A Guide To Healthy Cooking Oils

Tuesday, October 24, 2006 - 1:23pm

By Marissa Lippert, RD

Often touted as one of the pillars of a "healthy" kitchen, olive oil is the most widely used beneficial cooking oil. However, there are a wealth of other wholesome options that shouldn’t be overlooked. Say farewell to trans-fats, hydrogenated shortenings, and heavily saturated fats like palm oil…and make some room for some flavorful, unsaturated options in your pantry.

However, before we tackle the list of alternative oils from plant sources, let’s examine the benefits of healthy oils, which are characterized by monounsaturated and polyunsaturated fats.

Benefits of unsaturated fats

Healthful sources of fat contribute to our energy stores and act as excellent lubricants, lubing up our digestive track and providing protective insulation to our organs as well as allowing for the absorption of fat-soluble vitamin A, vitamin D, vitamin E, and vitamin K. Fats also maintain healthy skin and shiny hair. Indeed, a little fat does go along way.

1.   Monounsaturated fats

At the top of the heap, monounsaturated fats boast heart-healthy properties and are abundant in disease-preventing antioxidants. Examples include olive, canola and almond oils. They can help raise "good" HDL cholesterol levels, while lowering "bad" LDL levels and decreasing inflammation.

2.   Polyunsaturated fats

Polyunsaturated fats can also improve your cholesterol profile and are high in omega-6 essential fatty acids. Omega-3 fatty acids are among the healthiest of fats and are major "multi-taskers"-fighting heart disease, decreasing inflammation, strengthening immunity, supporting brain function and (according to the American Psychiatric Association) potentially lowering the risk of depression.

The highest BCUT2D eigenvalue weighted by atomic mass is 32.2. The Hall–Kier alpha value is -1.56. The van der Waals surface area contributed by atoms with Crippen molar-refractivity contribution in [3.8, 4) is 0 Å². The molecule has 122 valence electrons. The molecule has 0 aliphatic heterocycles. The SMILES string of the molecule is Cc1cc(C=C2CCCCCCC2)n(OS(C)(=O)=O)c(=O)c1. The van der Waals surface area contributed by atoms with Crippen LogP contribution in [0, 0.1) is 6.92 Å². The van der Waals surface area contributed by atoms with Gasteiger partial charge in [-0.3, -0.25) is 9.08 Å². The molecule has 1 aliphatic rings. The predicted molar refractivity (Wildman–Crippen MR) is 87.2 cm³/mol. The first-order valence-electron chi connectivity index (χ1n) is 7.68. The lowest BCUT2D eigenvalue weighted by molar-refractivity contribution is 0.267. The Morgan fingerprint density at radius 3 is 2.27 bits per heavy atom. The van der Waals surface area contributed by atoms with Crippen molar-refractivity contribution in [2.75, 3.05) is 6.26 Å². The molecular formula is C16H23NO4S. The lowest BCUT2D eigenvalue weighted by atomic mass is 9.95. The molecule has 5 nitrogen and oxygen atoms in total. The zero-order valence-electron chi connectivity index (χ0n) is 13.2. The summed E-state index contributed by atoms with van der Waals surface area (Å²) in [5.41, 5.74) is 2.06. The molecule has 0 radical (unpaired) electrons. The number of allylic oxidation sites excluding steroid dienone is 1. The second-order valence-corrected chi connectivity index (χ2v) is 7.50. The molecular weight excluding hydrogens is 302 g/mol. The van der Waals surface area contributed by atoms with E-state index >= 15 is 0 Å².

Healthy, alternative cooking oils

Here are some of the most nourishing, lesser-known sources of fat! Remember to store oils properly in dark, cool areas to prolong shelf-life and flavor, and prevent rancidity.

1.   Exotic and unusual oils

The following oils are excellent additions to ethnic dishes, and can bring them to life! Their strong flavors require minimal use to achieve maximum flavor.

Description & Flavor
Cooking Suggestions
Avocado High in mono-unsaturated fats and antioxidants (vitamin E) Mild and slightly nutty Great for salad dressings or marinades
Peanut High in monounsaturated fats Subtle yet flavorful Great for Asian dishes & stir-frying; has a high smoke point and long shelf life
Sesame High in polyunsaturated fats Pungent, strong and nutty Perfect for Asian cooking; dark oil is more pungent (a small amount provides big flavor!)

2.   Rich, flavorful oils

These oils are extracted from nuts and seeds. Because they are very distinctive, they are a wonderful way to add rich flavors to light dishes.

Oil Nutrition Description & Flavor Cooking Suggestions
Almond, Hazelnut, Macadamia Nut High in monounsaturated fats and antioxidants (vitamin E) Mild and slightly nutty Use for salad dressings or marinades
Pumpkin Seed High in monounsaturated and polyunsaturated fats Robust, slightly smoky and nutty Use for salad dressings
Walnut Helps lower triglyceride levels; USDA finds it may reduce coronary heart disease; high in omega-3 fatty acids Rich, strong and nutty Great for salad dressings, baking and drizzling

3.   Neutral oils with a mild flavor

These more neutral oils boast powerful health-benefits and are excellent additions to any pantry.



Description & Flavor

Cooking Suggestions

Canola High in monounsaturated fats Mild and slightly nutty Use for general cooking purposes, sautéing, baking
Grapeseed High in monounsaturated fats; helps reduce cholesterol levels Neutral flavor, mild taste, light fruit Use for salad dressings or light sautéing
Flaxseed High in omega-3 fatty acids; aids digestion, helps lower cholesterol levels Neutral, mild, slightly nutty flavor Great for salad dressings; keep refrigerated; heat can destroy omega-3 properties
Olive High in monounsaturated fats; heart-healthy, reduces cholesterol Depends on variety & presssmooth or bold, fruity, spicy, sharp Great for all-purpose cooking (use extra-virgin for salad dressings and drizzling)
Sunflower High in vitamin E and monounsaturated fats; associated with decreased risk of heart disease and cancer Neutral and mild Good for basic cooking